LONDON Euro zone factories enjoyed their strongest month since mid-2011 in January as new orders flooded in, prompting them to take on new staff for the first time in two years, business surveys showed on Monday.
The increase was led by a sharp pick-up in Germany and a revival in the euro zone's periphery members, but a continuing downturn in France, the bloc's second-biggest economy, remained a drag on the region.
Markit's final Eurozone Manufacturing Purchasing Managers' Index rose to 54.0 last month, pipping an earlier flash reading of 53.9 and comfortably ahead of December's 52.7. The last time it was higher was in May 2011.
A reading above 50 indicates growth in activity.
The sub-index measuring output, which feeds into a composite PMI due on Wednesday that is seen as a good guide to economic growth, rose to 56.7 from December's 54.9, in line with a flash estimate and its highest since April 2011.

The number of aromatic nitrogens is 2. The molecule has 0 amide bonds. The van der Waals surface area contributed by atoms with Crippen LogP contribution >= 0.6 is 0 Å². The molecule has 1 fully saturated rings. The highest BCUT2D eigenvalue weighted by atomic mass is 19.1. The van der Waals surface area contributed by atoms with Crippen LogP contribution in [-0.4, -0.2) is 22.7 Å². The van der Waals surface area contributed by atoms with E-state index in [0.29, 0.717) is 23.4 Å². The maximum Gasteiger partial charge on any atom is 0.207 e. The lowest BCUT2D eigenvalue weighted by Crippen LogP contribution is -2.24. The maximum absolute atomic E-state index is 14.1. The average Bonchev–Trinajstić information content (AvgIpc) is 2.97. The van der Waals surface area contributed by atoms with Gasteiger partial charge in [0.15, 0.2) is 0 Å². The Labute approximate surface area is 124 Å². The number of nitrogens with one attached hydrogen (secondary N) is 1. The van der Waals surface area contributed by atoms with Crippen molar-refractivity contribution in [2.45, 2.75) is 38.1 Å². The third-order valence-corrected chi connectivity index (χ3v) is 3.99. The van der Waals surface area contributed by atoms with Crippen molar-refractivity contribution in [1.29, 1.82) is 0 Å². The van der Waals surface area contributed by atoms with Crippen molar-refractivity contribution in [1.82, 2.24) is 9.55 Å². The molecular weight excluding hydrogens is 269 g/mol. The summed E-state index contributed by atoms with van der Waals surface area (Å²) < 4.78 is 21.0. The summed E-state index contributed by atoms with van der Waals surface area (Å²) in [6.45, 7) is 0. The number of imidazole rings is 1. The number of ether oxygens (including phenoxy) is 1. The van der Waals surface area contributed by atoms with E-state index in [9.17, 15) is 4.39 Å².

"The euro zone manufacturing recovery gained significant further momentum in January, with final PMI readings for Germany, France and the region as a whole all exceeding the earlier flash estimates," said Chris Williamson, chief economist at Markit.
"Perhaps the most important development in the report is the further revival of manufacturing in the region's periphery."
Germany's PMI jumped to a 32-month high, but while France's rose to a 23-month peak it remained below the breakeven 50 mark.
New orders across the euro zone rose at their fastest pace in nearly three years and factories increased headcount to meet demand. The employment subindex rose to 51.0 from 49.9, higher than a flash 50.7 and the first time above 50 for two years.
That will provide some cheer to the European Central Bank after official data on Friday showed unemployment across the bloc was stuck near a record high of 12 percent for the third month running in December.
However, manufacturers were unable to raise prices last month as fast as they did in December, which may support some fears of deflation in the region after news consumer price inflation dropped unexpectedly in January.
(Editing by Hugh Lawson)